The goal of this program is to reduce your client’s need for insulin and to reduce inflammation.  This way of eating and exercising has been proven to be the best, safest and easiest way to get your client’s system to start to heal itself, naturally lose weight and maintain the weight loss effortlessly, lower all critical health tests.  It is close to a Paleo-Inspired way of eating.  But beans and legumes, corn and wild rice, fermented dairy and xylitol/stevia were not Paleo foods.
If you listen to the audio and like what you hear stay tuned, because this Certified Fitness Nurse™ program will be for you.  If you are not in agreement with the principles of the program (ie: vegan, long chronic cardio), then you can by all means develop your own program based on your research.  This program best serves the most chronically, not-feeling-so-great people, who as nurses, we can help the most.  Please don’t write me with your arguments, I will NOT change my view.  After over 25 years in fitness & nursing, I feel that I have tried and heard it all, I have a little  big chip on my shoulder, in other words…  I know best 😉  I do, however, respect your opinion, even if you profoundly disagree, you can write about it in detail on your own blog, then send me an e-mail and invite me to read it.  There, I’ve said it. 
Now let’s move on to what else you will need in the upcoming months to qualify for the course. 

You will need to be a licensed RN or LPN, have a current fitness certification (any) and/or college degree in an exercise science (this may change),
current CPR, proof of your intention of working as a fitness nurse:  business card, title you have given yourself as a fitness nurse, website, blog, facebook page, or even letterhead.

Keep in mind that you can work as a fitness nurse now!  If you want to get some help in how to do so NOW go to for the next FREE Preview call is.  It’s like a Q & A on Certified Fitness Nursing, Fitness Nursing and developing your plan for fitness nursing success.
I hope this news excites most of you nurses who are fitness enthusiasts and are eager to explore where I have been for the past few years, working as a bonafide Fitness Nurse, within the healthcare realm, soon to be Certified Fitness Nurse™!

Yours in Fitness & Nursing,


About fitnessnurse

President & Founder, and Creator of Certified Fitness Nurse Academy, Paleo Fitness Nurse

2 responses »

  1. Gloria Gingrich

    Hi Lori, Thank you for the audio. I have been in fitness and a nurse for a long time and had been researching for years to a practice to model for my fitness nurse theme. While there is no perfect theme, there are always segments of each model that I’ve learned can be useful in my practice. I believe a lot of what was presented in the audio, though, some like “Kurt” mentioned we all have our own theories, by what we had tried and what had worked. I taylor my education with my clients to be an individualized approach and not necessary what works for one will work for others.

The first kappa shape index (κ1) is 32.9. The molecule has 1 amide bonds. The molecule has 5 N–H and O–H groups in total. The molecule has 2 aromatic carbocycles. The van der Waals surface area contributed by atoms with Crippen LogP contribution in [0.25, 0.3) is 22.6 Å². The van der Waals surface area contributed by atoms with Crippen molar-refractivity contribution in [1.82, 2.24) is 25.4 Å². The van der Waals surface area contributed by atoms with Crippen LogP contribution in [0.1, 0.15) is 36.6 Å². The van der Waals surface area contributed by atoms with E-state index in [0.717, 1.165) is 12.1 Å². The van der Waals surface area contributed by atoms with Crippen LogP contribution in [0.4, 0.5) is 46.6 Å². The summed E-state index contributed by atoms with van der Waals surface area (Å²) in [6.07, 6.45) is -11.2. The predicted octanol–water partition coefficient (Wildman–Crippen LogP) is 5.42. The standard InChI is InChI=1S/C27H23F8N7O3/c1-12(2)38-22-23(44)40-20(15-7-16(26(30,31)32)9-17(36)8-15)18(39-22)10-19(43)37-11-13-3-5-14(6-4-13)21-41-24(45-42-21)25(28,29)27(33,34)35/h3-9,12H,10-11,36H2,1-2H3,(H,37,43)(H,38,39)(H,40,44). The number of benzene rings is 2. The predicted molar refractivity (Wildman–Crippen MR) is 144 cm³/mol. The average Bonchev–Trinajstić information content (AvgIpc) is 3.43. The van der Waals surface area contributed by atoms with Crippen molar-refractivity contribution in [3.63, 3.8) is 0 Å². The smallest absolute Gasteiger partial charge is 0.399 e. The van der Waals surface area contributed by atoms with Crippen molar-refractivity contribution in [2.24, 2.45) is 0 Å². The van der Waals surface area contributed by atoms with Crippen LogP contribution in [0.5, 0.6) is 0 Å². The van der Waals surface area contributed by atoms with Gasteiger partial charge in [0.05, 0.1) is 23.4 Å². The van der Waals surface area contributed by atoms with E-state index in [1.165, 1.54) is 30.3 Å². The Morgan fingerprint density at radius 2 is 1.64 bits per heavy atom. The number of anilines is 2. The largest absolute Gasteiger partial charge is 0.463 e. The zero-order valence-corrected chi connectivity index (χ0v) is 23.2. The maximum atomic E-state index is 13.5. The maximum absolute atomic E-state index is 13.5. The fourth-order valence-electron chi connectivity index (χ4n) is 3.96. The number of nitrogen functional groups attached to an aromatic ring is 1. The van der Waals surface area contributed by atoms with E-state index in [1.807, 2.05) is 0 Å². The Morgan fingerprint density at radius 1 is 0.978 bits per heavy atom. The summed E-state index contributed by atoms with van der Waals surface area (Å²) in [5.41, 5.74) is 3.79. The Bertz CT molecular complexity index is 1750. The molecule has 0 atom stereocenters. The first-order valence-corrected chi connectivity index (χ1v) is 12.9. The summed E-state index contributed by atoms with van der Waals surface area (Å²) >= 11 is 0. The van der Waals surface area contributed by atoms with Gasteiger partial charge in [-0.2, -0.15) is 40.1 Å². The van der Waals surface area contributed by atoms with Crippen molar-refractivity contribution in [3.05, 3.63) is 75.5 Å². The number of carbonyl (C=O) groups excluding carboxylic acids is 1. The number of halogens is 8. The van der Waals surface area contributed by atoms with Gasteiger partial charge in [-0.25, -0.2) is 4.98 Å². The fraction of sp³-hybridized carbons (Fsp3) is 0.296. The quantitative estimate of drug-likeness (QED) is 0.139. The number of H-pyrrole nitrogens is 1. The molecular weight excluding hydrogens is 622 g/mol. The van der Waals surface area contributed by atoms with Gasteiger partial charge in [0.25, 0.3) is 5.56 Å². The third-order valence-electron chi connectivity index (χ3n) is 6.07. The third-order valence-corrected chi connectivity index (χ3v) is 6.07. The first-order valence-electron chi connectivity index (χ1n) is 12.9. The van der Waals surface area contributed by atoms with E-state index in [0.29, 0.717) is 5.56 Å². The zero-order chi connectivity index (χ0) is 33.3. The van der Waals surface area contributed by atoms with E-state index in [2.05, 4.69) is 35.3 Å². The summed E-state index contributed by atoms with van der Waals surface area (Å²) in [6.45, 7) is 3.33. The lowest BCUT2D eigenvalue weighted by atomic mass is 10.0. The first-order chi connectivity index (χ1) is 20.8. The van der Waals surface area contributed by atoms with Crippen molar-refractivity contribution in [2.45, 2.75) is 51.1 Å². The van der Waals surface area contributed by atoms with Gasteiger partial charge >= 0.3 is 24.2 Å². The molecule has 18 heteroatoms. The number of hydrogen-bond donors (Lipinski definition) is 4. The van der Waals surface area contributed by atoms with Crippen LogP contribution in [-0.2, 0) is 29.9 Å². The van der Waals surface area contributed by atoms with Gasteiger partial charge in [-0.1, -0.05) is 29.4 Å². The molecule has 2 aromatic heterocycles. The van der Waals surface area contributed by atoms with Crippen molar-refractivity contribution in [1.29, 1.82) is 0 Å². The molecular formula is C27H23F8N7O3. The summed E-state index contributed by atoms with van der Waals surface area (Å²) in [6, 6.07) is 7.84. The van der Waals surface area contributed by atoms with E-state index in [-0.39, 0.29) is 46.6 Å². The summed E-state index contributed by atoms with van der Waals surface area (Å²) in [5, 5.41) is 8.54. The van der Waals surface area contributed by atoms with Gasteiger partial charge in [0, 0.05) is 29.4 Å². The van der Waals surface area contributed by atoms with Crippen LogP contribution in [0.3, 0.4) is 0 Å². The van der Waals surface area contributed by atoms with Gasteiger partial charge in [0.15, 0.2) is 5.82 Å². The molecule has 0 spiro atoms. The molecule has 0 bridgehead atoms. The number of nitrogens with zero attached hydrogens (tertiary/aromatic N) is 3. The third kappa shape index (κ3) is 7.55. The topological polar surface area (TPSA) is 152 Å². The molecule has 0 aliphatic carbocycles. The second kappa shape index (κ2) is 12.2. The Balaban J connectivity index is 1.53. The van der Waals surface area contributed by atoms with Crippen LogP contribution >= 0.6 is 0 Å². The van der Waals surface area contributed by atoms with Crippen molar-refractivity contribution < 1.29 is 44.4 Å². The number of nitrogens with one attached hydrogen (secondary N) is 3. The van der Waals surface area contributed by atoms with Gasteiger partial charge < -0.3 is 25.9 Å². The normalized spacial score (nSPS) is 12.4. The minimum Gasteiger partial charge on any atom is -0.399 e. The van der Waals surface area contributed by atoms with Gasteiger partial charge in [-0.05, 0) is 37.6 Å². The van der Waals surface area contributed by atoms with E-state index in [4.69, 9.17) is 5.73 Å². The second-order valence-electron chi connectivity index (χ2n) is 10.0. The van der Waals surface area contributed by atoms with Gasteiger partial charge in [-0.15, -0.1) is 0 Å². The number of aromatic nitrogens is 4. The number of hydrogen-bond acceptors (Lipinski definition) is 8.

I’ve always believed that foods, sedentary lifestyles, saddness, stress, what we breathe and drink, have a huge inflammatory affect on our systems. Getting outdoors and exercise (many forms of )are as important as rest, mediation, relaxation, prayer (for believers) and hydration are essential for balancing our physiological and psychological composition.
    I learned to believe it more when I took an office job in administration at a nearby hospital. The admin job was high stress, with lots of presentations and demands. I was sitting at my desk for hours at a time, working late, and not eating right , decreased the amount of time I had to work out, trying to meet their deadlines. I gained weight, felt horrible, was stressed all the time and that started to affect my health. After awhile, I realized that I needed to change jobs and did. I saw a huge recovery, as I worked diligently to change my poor habits, which really changed my life. Even better than before, I was more focused on the feeling of feeling better, if you know what I mean!
    I don’t put emphasis on using treadmills and a few other gyms style equipment and teach my clients that getting outdoors to walk or jog is essential, and most importantly when it is snowing or is sunny in winter. It’s imperative to buy “Hot Hands & Feet” products as it is to wear clothing to protest you from the elements. That sun and fresh air are essential, as is wearing the right protection from the harmful rays.
    I enjoyed the audio and plan on visiting their website. Thank you for having the information,. I look forward to more!!!
    Gloria Gingrich

    • Hi Gloria,
      Thank you for your comments and sharing your experience. You’re right there is no perfect theme. In my many years of fitness and nursing I have decided to incorporate principles that serve the most people with the most common illnesses, health concerns and our ability as fitness nurses (certified) to heal these folks, as quickly and safely as possible, through fitness and and nutrition. Not everyone will agree with my decision to take this route; but then again there are many who will. Best wishes and I look forward to your future comments and advice. Lori